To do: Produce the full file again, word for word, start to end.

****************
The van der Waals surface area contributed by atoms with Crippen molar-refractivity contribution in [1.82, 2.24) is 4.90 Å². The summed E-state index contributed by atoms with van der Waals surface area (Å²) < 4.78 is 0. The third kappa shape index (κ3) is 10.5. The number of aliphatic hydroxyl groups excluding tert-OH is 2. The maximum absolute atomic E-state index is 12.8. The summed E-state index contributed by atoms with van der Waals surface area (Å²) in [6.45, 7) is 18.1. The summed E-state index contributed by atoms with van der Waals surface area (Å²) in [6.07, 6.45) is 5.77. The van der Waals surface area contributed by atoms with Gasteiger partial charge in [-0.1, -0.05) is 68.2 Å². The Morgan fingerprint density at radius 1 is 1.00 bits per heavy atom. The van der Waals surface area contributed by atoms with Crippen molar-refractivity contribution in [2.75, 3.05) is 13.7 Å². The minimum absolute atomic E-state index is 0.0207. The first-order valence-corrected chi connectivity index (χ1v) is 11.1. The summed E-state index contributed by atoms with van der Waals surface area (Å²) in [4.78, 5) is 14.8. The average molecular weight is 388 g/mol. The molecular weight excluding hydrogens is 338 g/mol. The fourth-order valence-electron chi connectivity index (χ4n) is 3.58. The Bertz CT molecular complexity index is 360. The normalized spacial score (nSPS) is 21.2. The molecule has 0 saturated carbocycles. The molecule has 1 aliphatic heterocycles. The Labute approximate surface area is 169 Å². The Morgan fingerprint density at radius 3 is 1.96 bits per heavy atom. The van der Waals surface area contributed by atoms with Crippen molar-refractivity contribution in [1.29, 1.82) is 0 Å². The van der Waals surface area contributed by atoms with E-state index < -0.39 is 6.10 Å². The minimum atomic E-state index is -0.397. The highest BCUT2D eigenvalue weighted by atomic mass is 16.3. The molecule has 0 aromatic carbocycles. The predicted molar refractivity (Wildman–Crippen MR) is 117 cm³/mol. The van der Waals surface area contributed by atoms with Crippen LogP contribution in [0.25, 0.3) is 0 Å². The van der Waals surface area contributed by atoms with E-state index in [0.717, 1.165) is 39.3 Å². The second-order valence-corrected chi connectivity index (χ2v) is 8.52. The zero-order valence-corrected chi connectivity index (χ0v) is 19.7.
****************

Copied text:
The van der Waals surface area contributed by atoms with Crippen molar-refractivity contribution in [1.82, 2.24) is 4.90 Å². The summed E-state index contributed by atoms with van der Waals surface area (Å²) < 4.78 is 0. The third kappa shape index (κ3) is 10.5. The number of aliphatic hydroxyl groups excluding tert-OH is 2. The maximum absolute atomic E-state index is 12.8. The summed E-state index contributed by atoms with van der Waals surface area (Å²) in [6.45, 7) is 18.1. The summed E-state index contributed by atoms with van der Waals surface area (Å²) in [6.07, 6.45) is 5.77. The van der Waals surface area contributed by atoms with Gasteiger partial charge in [-0.1, -0.05) is 68.2 Å². The Morgan fingerprint density at radius 1 is 1.00 bits per heavy atom. The van der Waals surface area contributed by atoms with Crippen molar-refractivity contribution in [2.75, 3.05) is 13.7 Å². The minimum absolute atomic E-state index is 0.0207. The first-order valence-corrected chi connectivity index (χ1v) is 11.1. The summed E-state index contributed by atoms with van der Waals surface area (Å²) in [4.78, 5) is 14.8. The average molecular weight is 388 g/mol. The molecular weight excluding hydrogens is 338 g/mol. The fourth-order valence-electron chi connectivity index (χ4n) is 3.58. The Bertz CT molecular complexity index is 360. The normalized spacial score (nSPS) is 21.2. The molecule has 0 saturated carbocycles. The molecule has 1 aliphatic heterocycles. The Labute approximate surface area is 169 Å². The Morgan fingerprint density at radius 3 is 1.96 bits per heavy atom. The van der Waals surface area contributed by atoms with Crippen molar-refractivity contribution in [1.29, 1.82) is 0 Å². The van der Waals surface area contributed by atoms with E-state index < -0.39 is 6.10 Å². The minimum atomic E-state index is -0.397. The highest BCUT2D eigenvalue weighted by atomic mass is 16.3. The molecule has 0 aromatic carbocycles. The predicted molar refractivity (Wildman–Crippen MR) is 117 cm³/mol. The van der Waals surface area contributed by atoms with Crippen LogP contribution in [0.25, 0.3) is 0 Å². The van der Waals surface area contributed by atoms with E-state index in [0.717, 1.165) is 39.3 Å². The second-order valence-corrected chi connectivity index (χ2v) is 8.52. The zero-order valence-corrected chi connectivity index (χ0v) is 19.7.